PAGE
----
Exhibition | Fantastic beasts and where to find them at McGill: An 18th century paper museum
Parrots and humming birds, hawks and falcons, lions, tigers, wolves, snakes and turtles, all are pictured in glorious colour by the artists who created Taylor White’s ‘paper museum’. For almost forty years, from the mid-1730s until his death in 1772, the British jurist and member of the Royal Society, commissioned almost 1,000 paintings of birds and beasts from the best animal painters of his day.
White’s artists depicted the birds and animals brought back to London from the four corners of the world by sailors and merchants, and they travelled to private estates, game parks, the Tower of London and the British Museum to portray the fantastic beasts collected by the curious and the wealthy. The artists painted ‘size of life’ and in true colours, enabling us to identify their sitters with great accuracy, and revealing portraits of some species now extinct, like the Guadeloupe macaw and the Eskimo curlew.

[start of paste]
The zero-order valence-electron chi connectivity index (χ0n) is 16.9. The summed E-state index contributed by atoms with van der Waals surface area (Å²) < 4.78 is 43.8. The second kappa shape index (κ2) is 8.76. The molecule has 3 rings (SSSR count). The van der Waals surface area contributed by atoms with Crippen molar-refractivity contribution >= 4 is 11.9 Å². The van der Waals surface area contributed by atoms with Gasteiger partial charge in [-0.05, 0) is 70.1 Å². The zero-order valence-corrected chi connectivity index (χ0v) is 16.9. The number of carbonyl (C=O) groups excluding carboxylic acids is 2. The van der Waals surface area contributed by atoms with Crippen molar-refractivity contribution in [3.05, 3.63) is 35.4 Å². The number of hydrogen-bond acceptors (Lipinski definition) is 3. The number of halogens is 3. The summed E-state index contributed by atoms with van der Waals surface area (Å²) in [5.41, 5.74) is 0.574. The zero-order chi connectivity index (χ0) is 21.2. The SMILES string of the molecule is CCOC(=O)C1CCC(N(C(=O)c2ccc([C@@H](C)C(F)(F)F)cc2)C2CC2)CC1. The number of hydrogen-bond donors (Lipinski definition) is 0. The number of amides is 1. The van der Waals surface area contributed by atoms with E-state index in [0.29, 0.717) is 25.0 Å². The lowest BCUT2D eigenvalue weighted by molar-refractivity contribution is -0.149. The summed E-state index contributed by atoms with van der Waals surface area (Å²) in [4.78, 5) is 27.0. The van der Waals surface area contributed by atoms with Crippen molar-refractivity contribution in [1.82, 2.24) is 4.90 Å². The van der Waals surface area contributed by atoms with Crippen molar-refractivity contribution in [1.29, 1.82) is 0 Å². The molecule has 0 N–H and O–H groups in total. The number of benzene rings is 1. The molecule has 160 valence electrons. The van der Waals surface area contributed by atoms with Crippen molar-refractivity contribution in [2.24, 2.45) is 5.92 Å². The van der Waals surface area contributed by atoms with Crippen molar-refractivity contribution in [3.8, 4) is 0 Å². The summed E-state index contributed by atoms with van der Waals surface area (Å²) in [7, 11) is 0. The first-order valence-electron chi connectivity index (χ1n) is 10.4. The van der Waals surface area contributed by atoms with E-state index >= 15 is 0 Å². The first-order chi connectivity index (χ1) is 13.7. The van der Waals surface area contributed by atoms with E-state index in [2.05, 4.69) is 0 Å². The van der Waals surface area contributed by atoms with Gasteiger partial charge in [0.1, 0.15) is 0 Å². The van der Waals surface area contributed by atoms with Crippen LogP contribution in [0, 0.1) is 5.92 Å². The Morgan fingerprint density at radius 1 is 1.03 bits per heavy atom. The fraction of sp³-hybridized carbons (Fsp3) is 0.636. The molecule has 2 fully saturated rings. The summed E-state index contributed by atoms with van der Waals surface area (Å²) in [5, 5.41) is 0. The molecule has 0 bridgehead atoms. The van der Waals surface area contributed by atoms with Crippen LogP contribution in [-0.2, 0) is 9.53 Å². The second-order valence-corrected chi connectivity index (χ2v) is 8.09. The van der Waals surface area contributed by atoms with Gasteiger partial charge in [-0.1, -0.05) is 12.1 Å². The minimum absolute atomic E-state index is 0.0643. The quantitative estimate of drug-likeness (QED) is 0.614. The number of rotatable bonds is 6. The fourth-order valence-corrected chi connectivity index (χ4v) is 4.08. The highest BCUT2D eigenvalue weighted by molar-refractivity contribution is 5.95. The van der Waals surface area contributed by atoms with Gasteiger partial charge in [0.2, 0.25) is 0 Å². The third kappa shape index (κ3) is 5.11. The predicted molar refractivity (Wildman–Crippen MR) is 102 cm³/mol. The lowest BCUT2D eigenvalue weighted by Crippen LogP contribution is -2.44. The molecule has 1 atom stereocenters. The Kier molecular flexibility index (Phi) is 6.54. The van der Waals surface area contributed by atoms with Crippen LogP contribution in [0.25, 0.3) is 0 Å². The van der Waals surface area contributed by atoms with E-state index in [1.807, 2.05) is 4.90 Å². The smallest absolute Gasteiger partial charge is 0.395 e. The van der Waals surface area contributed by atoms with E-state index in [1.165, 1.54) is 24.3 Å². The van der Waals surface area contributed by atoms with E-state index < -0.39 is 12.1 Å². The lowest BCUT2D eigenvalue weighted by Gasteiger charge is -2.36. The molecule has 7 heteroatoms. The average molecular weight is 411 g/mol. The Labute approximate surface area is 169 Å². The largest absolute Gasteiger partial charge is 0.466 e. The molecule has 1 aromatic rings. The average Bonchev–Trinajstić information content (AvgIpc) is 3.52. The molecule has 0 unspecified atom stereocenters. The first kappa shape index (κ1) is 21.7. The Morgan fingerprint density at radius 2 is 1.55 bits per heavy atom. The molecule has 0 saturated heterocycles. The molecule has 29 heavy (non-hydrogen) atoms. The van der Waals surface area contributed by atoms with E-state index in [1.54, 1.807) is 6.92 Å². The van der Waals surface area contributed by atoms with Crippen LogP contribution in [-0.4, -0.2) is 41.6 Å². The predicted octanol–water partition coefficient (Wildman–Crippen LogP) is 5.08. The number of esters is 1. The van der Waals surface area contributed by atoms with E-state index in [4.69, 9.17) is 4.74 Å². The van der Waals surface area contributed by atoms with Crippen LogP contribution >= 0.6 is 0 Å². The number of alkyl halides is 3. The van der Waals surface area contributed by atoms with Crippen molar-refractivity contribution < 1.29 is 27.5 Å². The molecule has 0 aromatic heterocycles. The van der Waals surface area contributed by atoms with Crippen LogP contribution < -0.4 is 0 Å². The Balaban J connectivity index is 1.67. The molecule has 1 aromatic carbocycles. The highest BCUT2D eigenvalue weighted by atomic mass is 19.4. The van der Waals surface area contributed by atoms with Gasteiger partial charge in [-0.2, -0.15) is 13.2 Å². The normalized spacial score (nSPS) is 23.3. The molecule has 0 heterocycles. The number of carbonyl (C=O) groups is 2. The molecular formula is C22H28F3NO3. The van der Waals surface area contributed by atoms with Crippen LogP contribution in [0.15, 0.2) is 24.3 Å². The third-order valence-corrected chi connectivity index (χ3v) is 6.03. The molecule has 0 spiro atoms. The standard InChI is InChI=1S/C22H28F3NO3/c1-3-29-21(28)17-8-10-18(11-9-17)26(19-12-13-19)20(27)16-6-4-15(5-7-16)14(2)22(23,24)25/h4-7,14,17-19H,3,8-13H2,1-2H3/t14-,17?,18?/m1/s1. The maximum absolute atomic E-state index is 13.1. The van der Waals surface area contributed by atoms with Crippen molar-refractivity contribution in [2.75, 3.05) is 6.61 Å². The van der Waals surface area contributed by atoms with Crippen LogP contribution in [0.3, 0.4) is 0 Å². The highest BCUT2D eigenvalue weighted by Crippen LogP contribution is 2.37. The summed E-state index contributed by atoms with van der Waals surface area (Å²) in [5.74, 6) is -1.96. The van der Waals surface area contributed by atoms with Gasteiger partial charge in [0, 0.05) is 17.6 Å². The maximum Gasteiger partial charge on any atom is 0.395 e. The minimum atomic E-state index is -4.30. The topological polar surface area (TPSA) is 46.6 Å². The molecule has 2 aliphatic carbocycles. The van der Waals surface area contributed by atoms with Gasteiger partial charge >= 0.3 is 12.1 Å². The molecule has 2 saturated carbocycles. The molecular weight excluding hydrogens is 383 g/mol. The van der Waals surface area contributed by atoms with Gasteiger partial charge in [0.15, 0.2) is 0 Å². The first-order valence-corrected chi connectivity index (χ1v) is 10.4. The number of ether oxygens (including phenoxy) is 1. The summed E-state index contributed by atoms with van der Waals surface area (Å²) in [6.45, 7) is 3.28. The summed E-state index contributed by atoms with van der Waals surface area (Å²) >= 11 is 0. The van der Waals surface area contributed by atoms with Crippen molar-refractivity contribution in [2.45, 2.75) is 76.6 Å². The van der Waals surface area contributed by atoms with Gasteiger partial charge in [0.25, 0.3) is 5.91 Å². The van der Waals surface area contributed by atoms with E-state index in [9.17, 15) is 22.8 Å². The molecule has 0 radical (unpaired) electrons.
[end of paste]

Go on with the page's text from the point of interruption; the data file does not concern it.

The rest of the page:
White’s fantastic beasts were unpublished in his lifetime, and have rarely been displayed since they were acquired for McGill in 1926. His amazing collection is now the focus of a major research project, and highlights from White’s ‘paper museum’ can be seen in their furred and feathered splendour in this special exhibition. In addition, display cases curated by members of the research team will explore White’s scientific network, the specimens he collected, the lives of the artists he employed, and the relationship between natural history and the slave trade, along with an examination of the fascinating notes White included with each painting.
Curated by the the following members of the Taylor White Social Sciences and Humanities Research Council (SSHRC) Project Team: Hayley Eaves, Emilienne Greenfield, Vida Javidi, Céline Stantina, Emily Zinger, and Dr. Victoria Dickenson, with assistance from Lauren Williams
This project is funded by the Social Sciences and Humanities Research Council of Canada's Insights Development Grant Program.